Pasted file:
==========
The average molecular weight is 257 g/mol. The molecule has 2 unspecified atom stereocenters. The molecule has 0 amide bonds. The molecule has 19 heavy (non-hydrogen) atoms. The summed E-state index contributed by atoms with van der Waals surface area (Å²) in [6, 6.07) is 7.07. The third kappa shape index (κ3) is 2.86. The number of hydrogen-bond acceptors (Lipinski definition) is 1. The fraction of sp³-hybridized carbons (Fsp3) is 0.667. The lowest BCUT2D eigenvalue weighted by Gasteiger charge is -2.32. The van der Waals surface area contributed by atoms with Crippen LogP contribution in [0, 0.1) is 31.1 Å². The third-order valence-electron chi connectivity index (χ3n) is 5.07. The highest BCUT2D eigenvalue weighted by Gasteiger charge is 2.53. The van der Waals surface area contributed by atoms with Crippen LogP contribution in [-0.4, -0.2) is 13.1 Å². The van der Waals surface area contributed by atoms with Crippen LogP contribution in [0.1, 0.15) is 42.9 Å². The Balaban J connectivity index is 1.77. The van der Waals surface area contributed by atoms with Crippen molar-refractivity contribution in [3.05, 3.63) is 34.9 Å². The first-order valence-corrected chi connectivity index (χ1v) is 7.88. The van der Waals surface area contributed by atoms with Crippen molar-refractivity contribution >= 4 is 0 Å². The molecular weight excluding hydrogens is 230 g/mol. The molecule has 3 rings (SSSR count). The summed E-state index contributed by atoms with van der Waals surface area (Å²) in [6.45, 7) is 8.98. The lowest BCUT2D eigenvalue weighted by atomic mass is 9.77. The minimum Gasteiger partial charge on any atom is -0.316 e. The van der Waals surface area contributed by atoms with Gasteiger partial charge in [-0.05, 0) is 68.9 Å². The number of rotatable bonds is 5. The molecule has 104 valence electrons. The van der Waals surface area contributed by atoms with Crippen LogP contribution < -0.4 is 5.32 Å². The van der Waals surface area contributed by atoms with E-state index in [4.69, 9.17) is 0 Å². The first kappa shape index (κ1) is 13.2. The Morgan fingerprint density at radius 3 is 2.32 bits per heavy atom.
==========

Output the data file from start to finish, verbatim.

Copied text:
The average molecular weight is 257 g/mol. The molecule has 2 unspecified atom stereocenters. The molecule has 0 amide bonds. The molecule has 19 heavy (non-hydrogen) atoms. The summed E-state index contributed by atoms with van der Waals surface area (Å²) in [6, 6.07) is 7.07. The third kappa shape index (κ3) is 2.86. The number of hydrogen-bond acceptors (Lipinski definition) is 1. The fraction of sp³-hybridized carbons (Fsp3) is 0.667. The lowest BCUT2D eigenvalue weighted by Gasteiger charge is -2.32. The van der Waals surface area contributed by atoms with Crippen LogP contribution in [0, 0.1) is 31.1 Å². The third-order valence-electron chi connectivity index (χ3n) is 5.07. The highest BCUT2D eigenvalue weighted by Gasteiger charge is 2.53. The van der Waals surface area contributed by atoms with Crippen LogP contribution in [-0.4, -0.2) is 13.1 Å². The van der Waals surface area contributed by atoms with Crippen LogP contribution in [0.1, 0.15) is 42.9 Å². The Balaban J connectivity index is 1.77. The van der Waals surface area contributed by atoms with Crippen molar-refractivity contribution in [3.05, 3.63) is 34.9 Å². The first-order valence-corrected chi connectivity index (χ1v) is 7.88. The van der Waals surface area contributed by atoms with Crippen molar-refractivity contribution >= 4 is 0 Å². The molecular weight excluding hydrogens is 230 g/mol. The molecule has 3 rings (SSSR count). The summed E-state index contributed by atoms with van der Waals surface area (Å²) in [6.45, 7) is 8.98. The lowest BCUT2D eigenvalue weighted by atomic mass is 9.77. The minimum Gasteiger partial charge on any atom is -0.316 e. The van der Waals surface area contributed by atoms with Gasteiger partial charge in [-0.05, 0) is 68.9 Å². The number of rotatable bonds is 5. The molecule has 104 valence electrons. The van der Waals surface area contributed by atoms with Crippen LogP contribution < -0.4 is 5.32 Å². The van der Waals surface area contributed by atoms with E-state index in [4.69, 9.17) is 0 Å². The first kappa shape index (κ1) is 13.2. The Morgan fingerprint density at radius 3 is 2.32 bits per heavy atom.